Dwelling Poetically: Educational Challenges in Heidegger's Thinking on Poetry
Rodopi, 2000 - 121 strán (strany)
This book philosophically discusses the educational challenges of dwelling poetically, which, according to Martin Heidegger, means learning from great poems how to live a worthy life and relate authentically to beings and to Being. The gifts of great poetry are carefully described and concrete approaches are presented that the educator can adopt.
Čo hovoria ostatní - Napísať recenziu
Na obvyklých miestach sme nenašli žiadne recenzie.
Iné vydania - Zobraziť všetky
accepted accordance additional Annabel Lee answer anxiety appeal approach beauty become bestowing bring challenge chapter clearing concealed concerning consider contemporary created Dasein death describes disclosed discussed dwelling poetically earth educator emerges encounter essay essence establishes evil example experience with language explained facing fact frequently gift grounding happening of truth Heidegger Heidegger's holds human existence ideas ignored important indicate instance interpretation language lead light linked listening live major manner Martin Heidegger means nature nature of language neighborhood Neruda never occurs one's origin painting person Philosophy play poem poet poetry possibility presented Press question Raven readers reading realm relate relationship requires responsibilities reveals shoes society specific struggle Studies suggests taking measure teacher teaching thing thinking thoughts trans unconcealed unique University Value verses volume wisdom worthy writings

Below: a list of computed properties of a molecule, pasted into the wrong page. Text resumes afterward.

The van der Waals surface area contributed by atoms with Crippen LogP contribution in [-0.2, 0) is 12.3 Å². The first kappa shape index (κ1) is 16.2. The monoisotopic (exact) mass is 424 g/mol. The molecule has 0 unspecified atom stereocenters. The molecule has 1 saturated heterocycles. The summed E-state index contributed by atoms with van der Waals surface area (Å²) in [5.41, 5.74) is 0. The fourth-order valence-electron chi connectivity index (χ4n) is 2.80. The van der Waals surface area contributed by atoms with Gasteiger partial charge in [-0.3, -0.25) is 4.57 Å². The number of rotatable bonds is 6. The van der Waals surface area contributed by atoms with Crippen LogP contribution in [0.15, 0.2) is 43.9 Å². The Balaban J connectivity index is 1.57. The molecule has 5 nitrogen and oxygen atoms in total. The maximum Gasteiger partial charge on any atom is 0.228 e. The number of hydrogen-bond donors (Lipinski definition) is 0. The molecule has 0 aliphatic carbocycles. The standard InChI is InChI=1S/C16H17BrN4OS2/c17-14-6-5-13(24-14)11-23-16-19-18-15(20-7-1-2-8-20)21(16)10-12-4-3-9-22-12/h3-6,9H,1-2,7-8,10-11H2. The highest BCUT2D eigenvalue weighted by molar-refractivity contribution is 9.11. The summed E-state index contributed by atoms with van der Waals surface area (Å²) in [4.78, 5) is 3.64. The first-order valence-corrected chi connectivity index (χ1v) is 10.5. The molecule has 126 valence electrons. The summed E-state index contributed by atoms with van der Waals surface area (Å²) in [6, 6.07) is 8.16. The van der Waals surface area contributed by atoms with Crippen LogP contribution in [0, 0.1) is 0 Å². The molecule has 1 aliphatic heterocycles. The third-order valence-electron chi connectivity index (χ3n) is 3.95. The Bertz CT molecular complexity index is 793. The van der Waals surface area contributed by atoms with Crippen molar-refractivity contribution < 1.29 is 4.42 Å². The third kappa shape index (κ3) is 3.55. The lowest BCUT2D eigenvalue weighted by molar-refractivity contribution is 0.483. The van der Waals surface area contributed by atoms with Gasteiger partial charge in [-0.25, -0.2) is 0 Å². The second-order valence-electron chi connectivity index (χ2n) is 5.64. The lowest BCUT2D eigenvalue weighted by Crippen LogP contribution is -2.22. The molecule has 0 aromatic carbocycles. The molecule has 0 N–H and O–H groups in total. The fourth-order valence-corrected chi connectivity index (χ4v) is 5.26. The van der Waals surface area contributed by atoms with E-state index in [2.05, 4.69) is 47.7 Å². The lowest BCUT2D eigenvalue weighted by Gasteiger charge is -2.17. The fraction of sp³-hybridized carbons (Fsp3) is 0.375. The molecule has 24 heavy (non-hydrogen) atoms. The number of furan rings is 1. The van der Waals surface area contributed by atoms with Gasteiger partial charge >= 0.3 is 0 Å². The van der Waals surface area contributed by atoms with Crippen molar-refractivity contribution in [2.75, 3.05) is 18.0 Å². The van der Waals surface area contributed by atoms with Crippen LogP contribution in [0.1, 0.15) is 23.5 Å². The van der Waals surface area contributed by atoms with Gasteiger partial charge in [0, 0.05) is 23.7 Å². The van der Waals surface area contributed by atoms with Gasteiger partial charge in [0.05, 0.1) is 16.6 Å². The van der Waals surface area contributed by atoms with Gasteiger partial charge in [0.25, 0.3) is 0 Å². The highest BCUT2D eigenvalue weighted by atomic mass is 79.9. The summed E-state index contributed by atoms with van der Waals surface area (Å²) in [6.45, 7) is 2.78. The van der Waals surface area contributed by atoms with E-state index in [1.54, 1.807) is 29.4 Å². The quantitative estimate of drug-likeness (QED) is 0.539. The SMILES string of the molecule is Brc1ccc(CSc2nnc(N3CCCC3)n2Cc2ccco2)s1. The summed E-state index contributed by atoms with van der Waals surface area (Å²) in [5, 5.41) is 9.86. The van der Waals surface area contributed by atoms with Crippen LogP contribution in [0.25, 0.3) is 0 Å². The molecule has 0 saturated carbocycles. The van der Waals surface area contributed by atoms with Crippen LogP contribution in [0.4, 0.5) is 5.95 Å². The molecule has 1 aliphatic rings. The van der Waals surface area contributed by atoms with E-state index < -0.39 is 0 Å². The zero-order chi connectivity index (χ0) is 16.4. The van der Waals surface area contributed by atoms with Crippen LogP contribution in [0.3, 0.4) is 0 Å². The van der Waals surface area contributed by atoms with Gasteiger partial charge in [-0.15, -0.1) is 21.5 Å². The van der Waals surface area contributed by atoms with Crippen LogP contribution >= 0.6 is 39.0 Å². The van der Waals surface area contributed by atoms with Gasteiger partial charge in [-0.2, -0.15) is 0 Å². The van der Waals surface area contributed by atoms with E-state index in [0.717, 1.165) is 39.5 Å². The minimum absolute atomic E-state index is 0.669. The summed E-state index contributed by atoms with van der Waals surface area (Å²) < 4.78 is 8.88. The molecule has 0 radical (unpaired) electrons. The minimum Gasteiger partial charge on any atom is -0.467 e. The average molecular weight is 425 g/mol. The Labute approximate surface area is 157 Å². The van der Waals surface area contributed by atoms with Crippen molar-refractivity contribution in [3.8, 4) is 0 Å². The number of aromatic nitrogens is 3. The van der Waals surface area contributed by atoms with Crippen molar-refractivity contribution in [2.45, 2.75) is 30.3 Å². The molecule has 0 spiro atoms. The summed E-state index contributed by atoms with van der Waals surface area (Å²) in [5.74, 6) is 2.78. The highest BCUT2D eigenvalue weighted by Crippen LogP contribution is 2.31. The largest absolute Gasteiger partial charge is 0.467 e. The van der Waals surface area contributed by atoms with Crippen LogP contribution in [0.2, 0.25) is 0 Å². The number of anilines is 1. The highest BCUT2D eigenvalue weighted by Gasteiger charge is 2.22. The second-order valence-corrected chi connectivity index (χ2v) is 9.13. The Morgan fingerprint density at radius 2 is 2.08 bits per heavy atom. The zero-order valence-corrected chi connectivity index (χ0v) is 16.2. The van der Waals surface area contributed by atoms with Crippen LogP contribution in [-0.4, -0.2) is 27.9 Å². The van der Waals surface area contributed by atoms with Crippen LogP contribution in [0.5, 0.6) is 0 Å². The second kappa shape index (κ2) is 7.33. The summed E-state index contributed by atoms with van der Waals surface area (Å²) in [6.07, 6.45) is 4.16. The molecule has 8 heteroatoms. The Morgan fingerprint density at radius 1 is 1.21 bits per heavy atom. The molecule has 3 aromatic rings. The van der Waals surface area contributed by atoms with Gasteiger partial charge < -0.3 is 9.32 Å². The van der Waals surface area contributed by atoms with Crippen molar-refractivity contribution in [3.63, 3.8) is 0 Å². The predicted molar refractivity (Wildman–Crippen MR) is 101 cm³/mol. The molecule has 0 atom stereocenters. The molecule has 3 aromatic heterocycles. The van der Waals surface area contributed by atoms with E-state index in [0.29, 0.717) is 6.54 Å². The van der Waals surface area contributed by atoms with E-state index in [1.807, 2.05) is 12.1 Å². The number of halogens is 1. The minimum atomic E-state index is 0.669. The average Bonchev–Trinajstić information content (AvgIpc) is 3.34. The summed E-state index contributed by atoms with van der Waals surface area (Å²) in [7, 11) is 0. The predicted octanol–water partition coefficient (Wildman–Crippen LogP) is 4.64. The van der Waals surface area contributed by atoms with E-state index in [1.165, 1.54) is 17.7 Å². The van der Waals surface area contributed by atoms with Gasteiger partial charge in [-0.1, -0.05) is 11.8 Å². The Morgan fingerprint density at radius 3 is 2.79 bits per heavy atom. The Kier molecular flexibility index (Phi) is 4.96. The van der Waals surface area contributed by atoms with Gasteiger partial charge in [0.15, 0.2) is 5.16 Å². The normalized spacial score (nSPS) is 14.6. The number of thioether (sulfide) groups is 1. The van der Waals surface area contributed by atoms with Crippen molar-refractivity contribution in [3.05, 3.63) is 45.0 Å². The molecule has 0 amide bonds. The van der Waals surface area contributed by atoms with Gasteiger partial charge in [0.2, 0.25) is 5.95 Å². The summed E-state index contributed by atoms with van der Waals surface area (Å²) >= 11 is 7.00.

Strana 67 - But the Raven still beguiling all my sad soul into smiling, Straight I wheeled a cushioned seat in front of bird and bust and door; Then, upon the velvet sinking, I betook myself to linking Fancy unto fancy, thinking what this ominous bird of yore, What this grim, ungainly, ghastly, gaunt and ominous bird of yore Meant in croaking "Nevermore.
Strana 46 - Sigh, no more, ladies, sigh no more, Men were deceivers ever ; One foot in sea, and one on shore ; To one thing constant never : Then sigh not so, But let them go, And be you blithe and bonny ; Converting all your sounds of woe Into Hey nonny, nonny.
Strana 50 - IT was many and many a year ago, In a kingdom by the sea That a maiden there lived whom you may know By the name of ANNABEL LEE ; And this maiden she lived with no other thought Than to love and be loved by me.
Strana 50 - With a love that the winged seraphs of heaven Coveted her and me. And this was the reason that, long ago, In this kingdom by the sea, A wind blew out of a cloud, chilling My beautiful Annabel Lee ; So that her highborn kinsmen came And bore her away from me, To shut her up in a sepulchre In this kingdom by the sea.
Strana 50 - The angels, not half so happy in Heaven, Went envying her and me Yes! that was the reason (as all men know. In this kingdom by the sea) That the wind came out of the cloud by night. Chilling and killing my Annabel Lee.
Strana 56 - Tell all the Truth but tell it slant— Success in Circuit lies Too bright for our infirm Delight The Truth's superb surprise As Lightning to the Children eased With explanation kind The Truth must dazzle gradually Or every man be blind...
Strana 51 - In this kingdom by the sea) That the wind came out of the cloud by night, Chilling and killing my Annabel Lee. But our love it was stronger by far than the love Of those who were older than we, Of many far wiser than we; And neither the angels in heaven above, Nor the demons down under the sea, Can ever dissever my soul from the soul Of the beautiful Annabel Lee: For the moon never beams, without bringing me dreams Of the beautiful Annabel Lee; And the stars never rise, but I feel the bright eyes...
Strana 7 - I need scarcely observe that a poem deserves its title only inasmuch as it excites, by elevating the soul. The value of the poem is in the ratio of this elevating excitement. But all excitements are, through a psychal necessity, transient. That degree of excitement which would entitle a poem to be so called at all, cannot be sustained throughout a composition of any great length. After the lapse of half an hour, at...